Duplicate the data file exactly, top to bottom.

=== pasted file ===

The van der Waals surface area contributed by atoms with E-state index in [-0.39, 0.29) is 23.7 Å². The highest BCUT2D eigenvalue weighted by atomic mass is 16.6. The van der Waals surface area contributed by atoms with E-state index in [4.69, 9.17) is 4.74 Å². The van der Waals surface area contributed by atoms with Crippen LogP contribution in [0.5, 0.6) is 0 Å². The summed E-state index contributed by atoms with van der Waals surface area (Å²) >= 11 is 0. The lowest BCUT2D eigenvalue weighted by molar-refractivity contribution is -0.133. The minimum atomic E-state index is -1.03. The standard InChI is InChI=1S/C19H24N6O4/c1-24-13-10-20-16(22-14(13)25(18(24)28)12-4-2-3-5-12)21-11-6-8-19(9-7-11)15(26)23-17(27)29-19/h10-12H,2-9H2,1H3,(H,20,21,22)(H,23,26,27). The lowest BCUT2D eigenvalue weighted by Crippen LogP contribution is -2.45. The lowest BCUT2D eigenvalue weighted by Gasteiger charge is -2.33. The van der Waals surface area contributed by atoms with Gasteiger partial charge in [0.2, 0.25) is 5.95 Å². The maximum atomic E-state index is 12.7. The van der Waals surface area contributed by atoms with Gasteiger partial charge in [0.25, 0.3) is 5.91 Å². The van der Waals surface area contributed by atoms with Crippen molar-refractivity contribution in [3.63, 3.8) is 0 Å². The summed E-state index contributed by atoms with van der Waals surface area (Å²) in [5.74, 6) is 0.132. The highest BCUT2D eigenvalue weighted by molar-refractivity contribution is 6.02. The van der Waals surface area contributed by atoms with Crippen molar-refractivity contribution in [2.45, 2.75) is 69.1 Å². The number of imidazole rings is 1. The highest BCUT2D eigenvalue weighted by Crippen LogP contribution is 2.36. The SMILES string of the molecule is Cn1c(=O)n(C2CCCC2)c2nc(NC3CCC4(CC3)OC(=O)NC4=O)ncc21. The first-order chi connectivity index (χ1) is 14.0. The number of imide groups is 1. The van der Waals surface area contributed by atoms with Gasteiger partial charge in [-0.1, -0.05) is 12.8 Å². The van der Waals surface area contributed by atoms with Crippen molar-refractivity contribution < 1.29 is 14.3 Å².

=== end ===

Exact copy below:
The van der Waals surface area contributed by atoms with E-state index in [-0.39, 0.29) is 23.7 Å². The highest BCUT2D eigenvalue weighted by atomic mass is 16.6. The van der Waals surface area contributed by atoms with E-state index in [4.69, 9.17) is 4.74 Å². The van der Waals surface area contributed by atoms with Crippen LogP contribution in [0.5, 0.6) is 0 Å². The summed E-state index contributed by atoms with van der Waals surface area (Å²) >= 11 is 0. The lowest BCUT2D eigenvalue weighted by molar-refractivity contribution is -0.133. The minimum atomic E-state index is -1.03. The standard InChI is InChI=1S/C19H24N6O4/c1-24-13-10-20-16(22-14(13)25(18(24)28)12-4-2-3-5-12)21-11-6-8-19(9-7-11)15(26)23-17(27)29-19/h10-12H,2-9H2,1H3,(H,20,21,22)(H,23,26,27). The lowest BCUT2D eigenvalue weighted by Crippen LogP contribution is -2.45. The lowest BCUT2D eigenvalue weighted by Gasteiger charge is -2.33. The van der Waals surface area contributed by atoms with Gasteiger partial charge in [0.2, 0.25) is 5.95 Å². The maximum atomic E-state index is 12.7. The van der Waals surface area contributed by atoms with Gasteiger partial charge in [0.25, 0.3) is 5.91 Å². The van der Waals surface area contributed by atoms with Crippen molar-refractivity contribution in [3.63, 3.8) is 0 Å². The summed E-state index contributed by atoms with van der Waals surface area (Å²) in [5.74, 6) is 0.132. The highest BCUT2D eigenvalue weighted by molar-refractivity contribution is 6.02. The van der Waals surface area contributed by atoms with Crippen molar-refractivity contribution in [2.45, 2.75) is 69.1 Å². The number of imidazole rings is 1. The highest BCUT2D eigenvalue weighted by Crippen LogP contribution is 2.36. The SMILES string of the molecule is Cn1c(=O)n(C2CCCC2)c2nc(NC3CCC4(CC3)OC(=O)NC4=O)ncc21. The first-order chi connectivity index (χ1) is 14.0. The number of imide groups is 1. The van der Waals surface area contributed by atoms with Gasteiger partial charge in [-0.1, -0.05) is 12.8 Å². The van der Waals surface area contributed by atoms with Crippen molar-refractivity contribution < 1.29 is 14.3 Å².